While returning home, I realised that my first day was not just about learning new subjects; it was about making new friends, sailing into new vibrant classrooms, and settling myself as a new student. The morning, which was full of uncertainty at the end of the day, came to an end with exciting adventures and endless possibilities. With new experiences, I look forward to new academic and personal growth in the wonderful world of education.

Also Read: How to Prepare for UPSC in 6 Months?

Also Read: Trees Are Our Best Friend Essay

My first day of school was filled with mixed feelings. I was nervous, homesick, and excited on the first day at my school.

While writing about the first day of school, I share my experience of beginning my journey from home. What were my feelings, emotions, and excitement related to the first day of school, and how did I deal with a whole day among the unknown faces, these were some of the things I wrote in my first day of school experience essay. 

The first day of school is important because, as a new student, we manage everything new. The practice of managing everything is the first step towards self-responsibility.

Along with studying my favourite subjects, I share fun moments and delicious foods with my friends in school. 

Parents are filled with emotions on the first day of their child. As school is the place to gain knowledge, skills, and experience, parents try their best to give their children the best academics they can.

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Personal Narrative Essay: My First Day at School

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📌Words: 723
📌Pages: 3
📌Published: 22 February 2022

First day of school. I was so exhilarated. On the night before the first day of school, I prepared everything for the next day. I chose a beautiful floral dress and practiced french braiding my hair.  I had been practicing and learning how to french braid for weeks.  When everything was ready, I climbed into bed. I was so excited that I could fall asleep. I kept twisting and turning, and my eyes just wouldn’t stay shut. It was like there was a string pulling my eyelids up, preventing me from ever closing my eyes. I don’t remember when I fell asleep, but it felt like I was awake for hours before I finally closed my eyes and drifted off.

On the morning of the joyous day, I woke up at the sound of my alarm. Before I even opened my eyes, I knew what day it was. I reached for my clock and turned off the blaring alarm. I walked toward my closet excitedly, knowing that I got to wear my favorite dress today. Then, I quickly got dressed, grabbed my supplies, and ran down the stairs to do my hair. When I got to the bottom of my stairs, I took a sharp right turn to my vanity. I sat down, grabbed a small section of hair, and started braiding. After about 10 minutes, two elastic bands, and a handful of bobby pins, I finished. I was more than satisfied with my hair. When I got to the dining table, I saw my favorite pancakes. Swiftly sitting down, I stabbed a pancake with my fork and munched down on it. It was so good. I quickly wolfed down my delicious pancakes and waited for my best friend, Gabby, to arrive.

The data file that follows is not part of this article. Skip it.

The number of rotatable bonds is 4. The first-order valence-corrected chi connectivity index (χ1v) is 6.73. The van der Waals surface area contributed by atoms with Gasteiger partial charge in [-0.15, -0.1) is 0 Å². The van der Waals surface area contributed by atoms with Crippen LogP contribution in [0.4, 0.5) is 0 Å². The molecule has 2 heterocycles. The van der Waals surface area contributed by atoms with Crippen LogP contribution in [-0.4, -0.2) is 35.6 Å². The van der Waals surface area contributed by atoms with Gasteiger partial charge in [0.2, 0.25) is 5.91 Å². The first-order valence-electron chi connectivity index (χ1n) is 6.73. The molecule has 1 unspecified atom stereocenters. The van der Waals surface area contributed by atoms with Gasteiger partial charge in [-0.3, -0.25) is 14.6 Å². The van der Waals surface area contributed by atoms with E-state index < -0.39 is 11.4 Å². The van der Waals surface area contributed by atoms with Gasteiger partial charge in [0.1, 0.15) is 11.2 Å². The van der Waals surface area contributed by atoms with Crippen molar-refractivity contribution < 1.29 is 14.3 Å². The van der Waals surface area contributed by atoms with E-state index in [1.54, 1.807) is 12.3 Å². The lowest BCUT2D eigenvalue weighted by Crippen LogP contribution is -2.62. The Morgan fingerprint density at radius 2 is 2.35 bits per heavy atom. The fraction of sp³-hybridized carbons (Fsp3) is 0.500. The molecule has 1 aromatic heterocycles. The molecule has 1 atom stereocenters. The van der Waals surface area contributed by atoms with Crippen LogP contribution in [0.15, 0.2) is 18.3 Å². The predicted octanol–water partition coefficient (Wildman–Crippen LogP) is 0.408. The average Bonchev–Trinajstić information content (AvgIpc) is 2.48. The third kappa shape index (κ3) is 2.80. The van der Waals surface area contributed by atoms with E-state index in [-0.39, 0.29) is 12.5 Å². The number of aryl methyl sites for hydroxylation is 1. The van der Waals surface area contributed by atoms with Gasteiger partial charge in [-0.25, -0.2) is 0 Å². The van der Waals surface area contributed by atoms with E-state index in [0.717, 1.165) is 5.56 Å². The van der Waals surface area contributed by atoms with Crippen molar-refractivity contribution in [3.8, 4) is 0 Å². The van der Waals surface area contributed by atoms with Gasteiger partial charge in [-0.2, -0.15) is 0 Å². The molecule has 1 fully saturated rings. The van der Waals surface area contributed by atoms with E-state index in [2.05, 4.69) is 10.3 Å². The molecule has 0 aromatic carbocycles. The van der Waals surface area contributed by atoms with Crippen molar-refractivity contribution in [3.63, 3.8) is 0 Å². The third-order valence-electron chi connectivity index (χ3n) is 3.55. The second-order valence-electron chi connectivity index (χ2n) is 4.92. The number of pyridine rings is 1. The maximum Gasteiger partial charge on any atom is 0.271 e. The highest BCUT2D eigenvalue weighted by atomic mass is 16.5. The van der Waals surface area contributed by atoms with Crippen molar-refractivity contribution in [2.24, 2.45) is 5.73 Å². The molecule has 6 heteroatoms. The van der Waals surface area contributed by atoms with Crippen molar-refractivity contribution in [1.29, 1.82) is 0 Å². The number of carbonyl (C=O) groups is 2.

Ding dong! I ran toward the front door, almost slipping on my socks. I fumbled with the lock as I tried to open the door. When I finally got it open, I saw my best friend and jumped joyfully.

“I’ll be right there!” I exclaimed as I swung my backpack over my shoulders and went to the front door. Then I wrapped my arms around my parents, giving them a tight hug.

When I got outside, Gabby and I started walking to school. Our conversations were endless. We could’ve talked for hours just about how fun school was going to be with each other. When we arrived at our classroom, we had to pause our conversations. Our teacher welcomed us in and led us to our seats. 

The day was going great. The teacher told us that we could choose where we wanted to sit, so I got to sit next to Gabby. Everyone introduced themselves to one another, and then we got organized for the rest of the school year. Out of all the things you do on the first day of school, getting organized is by far my favorite part. Everything was going great until 11:50 AM.

At 11:50, the bell rang for our second recess. Gabby 10 minutes later, Gabby says, “Can you stop following me?” I was taken aback. I couldn’t believe it. The first day of school and she tells me to stop following her? She was the only person I knew! I try not to present myself as weak and just laughed as if I ignored her comment.

The rest of the day was fine after the second recess. When I got home after school, my mom asked how my first day was. I told her it was great except for when Gabby told me to stop following her. My mom was taken aback as well. Being the great mom that she was, she discussed this situation with me.